Thursday, July 14, 2011

Atheism Gives Liberation

One atheist triumphantly described his atheism in this manner:

• To become “converted” … to atheism is, indeed, inspiring. It’s extremely liberating to realize that there is no Big Guy in the sky watching over your every move (particularly, for reasons that are not at all clear, the moves you make in the privacy of your own bedroom).

I told him that I appreciated his openness in this matter. It was illuminating. Often, after I would share my testimony of liberation, atheists would counter that they too had been liberated after rejecting the notion of a God! I found this troubling and didn’t know how to respond. However, I’ve subsequently learned that liberation means entirely different things for different people. For the Christian, liberation is from sin and all its many effects; for the atheist, liberation is from the hated, watching God, as Jesus stated:

• “The world cannot hate you, but it hates me because I testify that what it does is evil.” (John 7:7)

God is hated and then rejected because He reveals the truth about us. This is something that we ordinarily find intolerable:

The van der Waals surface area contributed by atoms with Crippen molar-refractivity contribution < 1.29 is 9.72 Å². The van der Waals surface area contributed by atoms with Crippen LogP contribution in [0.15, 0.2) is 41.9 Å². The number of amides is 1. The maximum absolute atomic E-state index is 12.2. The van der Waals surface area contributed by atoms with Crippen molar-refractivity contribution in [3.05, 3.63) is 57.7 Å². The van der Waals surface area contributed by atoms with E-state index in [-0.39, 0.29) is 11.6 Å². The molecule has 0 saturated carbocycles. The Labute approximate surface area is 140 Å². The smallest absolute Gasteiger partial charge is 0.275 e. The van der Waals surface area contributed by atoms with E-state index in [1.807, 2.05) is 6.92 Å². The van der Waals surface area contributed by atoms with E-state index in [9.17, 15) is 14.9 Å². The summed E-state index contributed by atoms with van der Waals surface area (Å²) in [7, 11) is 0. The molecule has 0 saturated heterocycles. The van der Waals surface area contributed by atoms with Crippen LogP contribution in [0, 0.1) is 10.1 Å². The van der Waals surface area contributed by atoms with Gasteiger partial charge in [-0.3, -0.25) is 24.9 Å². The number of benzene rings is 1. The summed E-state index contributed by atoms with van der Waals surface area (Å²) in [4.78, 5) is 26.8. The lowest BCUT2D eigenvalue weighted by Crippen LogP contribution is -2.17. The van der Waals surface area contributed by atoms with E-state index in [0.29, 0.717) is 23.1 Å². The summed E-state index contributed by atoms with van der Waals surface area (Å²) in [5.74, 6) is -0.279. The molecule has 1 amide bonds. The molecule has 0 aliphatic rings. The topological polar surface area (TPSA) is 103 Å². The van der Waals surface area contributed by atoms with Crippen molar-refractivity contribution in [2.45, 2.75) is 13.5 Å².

• This is the verdict: Light has come into the world, but men loved darkness instead of light because their deeds were evil. Everyone who does evil hates the light, and will not come into the light for fear that his deeds will be exposed. But whoever lives by the truth comes into the light, so that it may be seen plainly that what he has done has been done through God. (John 3:19-21)

We either hate the light and want freedom from the light, or we love the light, because we have found consolation and forgiveness in the light. Those who hate the light will also hate those who stand in the light:

• If the world hates you, keep in mind that it hated me first. If you belonged to the world, it would love you as its own. As it is, you do not belong to the world, but I have chosen you out of the world. That is why the world hates you. Remember the words I spoke to you: 'No servant is greater than his master.' If they persecuted me, they will persecute you also. If they obeyed my teaching, they will obey yours also. (John 15:18-20).

Perhaps this will help me to accept the fact that Christ will be hated, along with those who love Him, and that only a small number will come to Him, truly? Slowly?

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